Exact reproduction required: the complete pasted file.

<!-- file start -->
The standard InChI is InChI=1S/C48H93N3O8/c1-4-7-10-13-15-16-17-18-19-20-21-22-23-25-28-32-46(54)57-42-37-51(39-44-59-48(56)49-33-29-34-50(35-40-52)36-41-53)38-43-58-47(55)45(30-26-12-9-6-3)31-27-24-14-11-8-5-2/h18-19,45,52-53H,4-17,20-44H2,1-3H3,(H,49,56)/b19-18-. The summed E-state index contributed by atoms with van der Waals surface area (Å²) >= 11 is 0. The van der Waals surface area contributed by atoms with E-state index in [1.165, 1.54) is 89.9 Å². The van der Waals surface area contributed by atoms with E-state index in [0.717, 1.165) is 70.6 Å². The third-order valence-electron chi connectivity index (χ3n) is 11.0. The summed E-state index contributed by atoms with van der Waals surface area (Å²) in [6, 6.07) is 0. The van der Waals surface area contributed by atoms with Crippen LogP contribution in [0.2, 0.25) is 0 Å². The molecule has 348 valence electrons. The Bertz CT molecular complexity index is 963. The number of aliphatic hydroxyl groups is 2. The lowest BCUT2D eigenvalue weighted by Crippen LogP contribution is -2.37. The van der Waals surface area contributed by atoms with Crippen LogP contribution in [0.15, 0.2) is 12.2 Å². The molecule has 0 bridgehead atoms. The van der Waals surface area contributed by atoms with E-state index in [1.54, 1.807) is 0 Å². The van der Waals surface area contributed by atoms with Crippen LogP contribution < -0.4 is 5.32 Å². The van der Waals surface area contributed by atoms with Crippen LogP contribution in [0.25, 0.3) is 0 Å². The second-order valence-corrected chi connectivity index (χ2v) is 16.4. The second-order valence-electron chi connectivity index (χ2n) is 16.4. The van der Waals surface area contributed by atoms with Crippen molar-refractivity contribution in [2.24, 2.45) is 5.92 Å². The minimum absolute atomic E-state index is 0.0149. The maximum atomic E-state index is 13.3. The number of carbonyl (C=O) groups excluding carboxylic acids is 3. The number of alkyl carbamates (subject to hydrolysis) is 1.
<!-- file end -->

The standard InChI is InChI=1S/C48H93N3O8/c1-4-7-10-13-15-16-17-18-19-20-21-22-23-25-28-32-46(54)57-42-37-51(39-44-59-48(56)49-33-29-34-50(35-40-52)36-41-53)38-43-58-47(55)45(30-26-12-9-6-3)31-27-24-14-11-8-5-2/h18-19,45,52-53H,4-17,20-44H2,1-3H3,(H,49,56)/b19-18-. The summed E-state index contributed by atoms with van der Waals surface area (Å²) >= 11 is 0. The van der Waals surface area contributed by atoms with E-state index in [1.165, 1.54) is 89.9 Å². The van der Waals surface area contributed by atoms with E-state index in [0.717, 1.165) is 70.6 Å². The third-order valence-electron chi connectivity index (χ3n) is 11.0. The summed E-state index contributed by atoms with van der Waals surface area (Å²) in [6, 6.07) is 0. The van der Waals surface area contributed by atoms with Crippen LogP contribution in [0.2, 0.25) is 0 Å². The molecule has 348 valence electrons. The Bertz CT molecular complexity index is 963. The number of aliphatic hydroxyl groups is 2. The lowest BCUT2D eigenvalue weighted by Crippen LogP contribution is -2.37. The van der Waals surface area contributed by atoms with Crippen LogP contribution in [0.15, 0.2) is 12.2 Å². The molecule has 0 bridgehead atoms. The van der Waals surface area contributed by atoms with E-state index in [1.54, 1.807) is 0 Å². The van der Waals surface area contributed by atoms with Crippen LogP contribution < -0.4 is 5.32 Å². The van der Waals surface area contributed by atoms with Crippen LogP contribution in [0.25, 0.3) is 0 Å². The second-order valence-corrected chi connectivity index (χ2v) is 16.4. The second-order valence-electron chi connectivity index (χ2n) is 16.4. The van der Waals surface area contributed by atoms with Crippen molar-refractivity contribution in [2.24, 2.45) is 5.92 Å². The minimum absolute atomic E-state index is 0.0149. The maximum atomic E-state index is 13.3. The number of carbonyl (C=O) groups excluding carboxylic acids is 3. The number of alkyl carbamates (subject to hydrolysis) is 1.